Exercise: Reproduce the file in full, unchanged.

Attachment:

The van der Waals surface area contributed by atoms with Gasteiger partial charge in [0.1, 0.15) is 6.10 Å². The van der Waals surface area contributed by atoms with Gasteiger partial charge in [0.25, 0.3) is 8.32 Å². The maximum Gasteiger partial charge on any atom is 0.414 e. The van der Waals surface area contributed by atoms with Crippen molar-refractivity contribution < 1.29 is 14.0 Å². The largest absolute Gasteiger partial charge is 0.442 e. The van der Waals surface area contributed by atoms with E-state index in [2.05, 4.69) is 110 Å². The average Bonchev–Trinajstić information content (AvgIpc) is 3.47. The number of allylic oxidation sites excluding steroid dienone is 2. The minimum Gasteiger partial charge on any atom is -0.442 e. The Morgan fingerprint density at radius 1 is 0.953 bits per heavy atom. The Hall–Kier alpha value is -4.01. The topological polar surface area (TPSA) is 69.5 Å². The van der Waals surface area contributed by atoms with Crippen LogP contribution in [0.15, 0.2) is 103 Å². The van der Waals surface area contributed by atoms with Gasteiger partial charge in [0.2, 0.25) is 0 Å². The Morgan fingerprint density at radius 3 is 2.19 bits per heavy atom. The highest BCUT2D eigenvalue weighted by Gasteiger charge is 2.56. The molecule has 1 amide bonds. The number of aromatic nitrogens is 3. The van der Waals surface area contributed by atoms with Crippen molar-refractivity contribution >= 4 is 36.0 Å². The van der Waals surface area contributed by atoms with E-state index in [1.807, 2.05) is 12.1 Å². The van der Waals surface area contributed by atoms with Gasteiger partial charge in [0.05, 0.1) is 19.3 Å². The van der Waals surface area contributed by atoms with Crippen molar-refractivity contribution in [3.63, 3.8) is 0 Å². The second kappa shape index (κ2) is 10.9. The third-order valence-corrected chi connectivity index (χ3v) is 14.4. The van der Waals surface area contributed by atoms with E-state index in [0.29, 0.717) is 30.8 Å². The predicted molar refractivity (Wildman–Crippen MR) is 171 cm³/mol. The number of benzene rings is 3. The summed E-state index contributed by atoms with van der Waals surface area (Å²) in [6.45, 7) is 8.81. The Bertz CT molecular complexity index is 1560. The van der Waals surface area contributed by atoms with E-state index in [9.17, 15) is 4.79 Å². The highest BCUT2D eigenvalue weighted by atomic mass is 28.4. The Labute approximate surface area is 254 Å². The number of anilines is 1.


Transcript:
The van der Waals surface area contributed by atoms with Gasteiger partial charge in [0.1, 0.15) is 6.10 Å². The van der Waals surface area contributed by atoms with Gasteiger partial charge in [0.25, 0.3) is 8.32 Å². The maximum Gasteiger partial charge on any atom is 0.414 e. The van der Waals surface area contributed by atoms with Crippen molar-refractivity contribution < 1.29 is 14.0 Å². The largest absolute Gasteiger partial charge is 0.442 e. The van der Waals surface area contributed by atoms with E-state index in [2.05, 4.69) is 110 Å². The average Bonchev–Trinajstić information content (AvgIpc) is 3.47. The number of allylic oxidation sites excluding steroid dienone is 2. The minimum Gasteiger partial charge on any atom is -0.442 e. The Morgan fingerprint density at radius 1 is 0.953 bits per heavy atom. The Hall–Kier alpha value is -4.01. The topological polar surface area (TPSA) is 69.5 Å². The van der Waals surface area contributed by atoms with Crippen LogP contribution in [0.15, 0.2) is 103 Å². The van der Waals surface area contributed by atoms with Gasteiger partial charge in [0.2, 0.25) is 0 Å². The Morgan fingerprint density at radius 3 is 2.19 bits per heavy atom. The highest BCUT2D eigenvalue weighted by Gasteiger charge is 2.56. The molecule has 1 amide bonds. The number of aromatic nitrogens is 3. The van der Waals surface area contributed by atoms with Crippen molar-refractivity contribution >= 4 is 36.0 Å². The van der Waals surface area contributed by atoms with E-state index in [1.807, 2.05) is 12.1 Å². The van der Waals surface area contributed by atoms with Gasteiger partial charge in [0.05, 0.1) is 19.3 Å². The van der Waals surface area contributed by atoms with Crippen molar-refractivity contribution in [3.63, 3.8) is 0 Å². The second kappa shape index (κ2) is 10.9. The third-order valence-corrected chi connectivity index (χ3v) is 14.4. The van der Waals surface area contributed by atoms with E-state index in [0.29, 0.717) is 30.8 Å². The predicted molar refractivity (Wildman–Crippen MR) is 171 cm³/mol. The number of benzene rings is 3. The summed E-state index contributed by atoms with van der Waals surface area (Å²) in [6.45, 7) is 8.81. The Bertz CT molecular complexity index is 1560. The van der Waals surface area contributed by atoms with E-state index in [9.17, 15) is 4.79 Å². The highest BCUT2D eigenvalue weighted by atomic mass is 28.4. The Labute approximate surface area is 254 Å². The number of anilines is 1.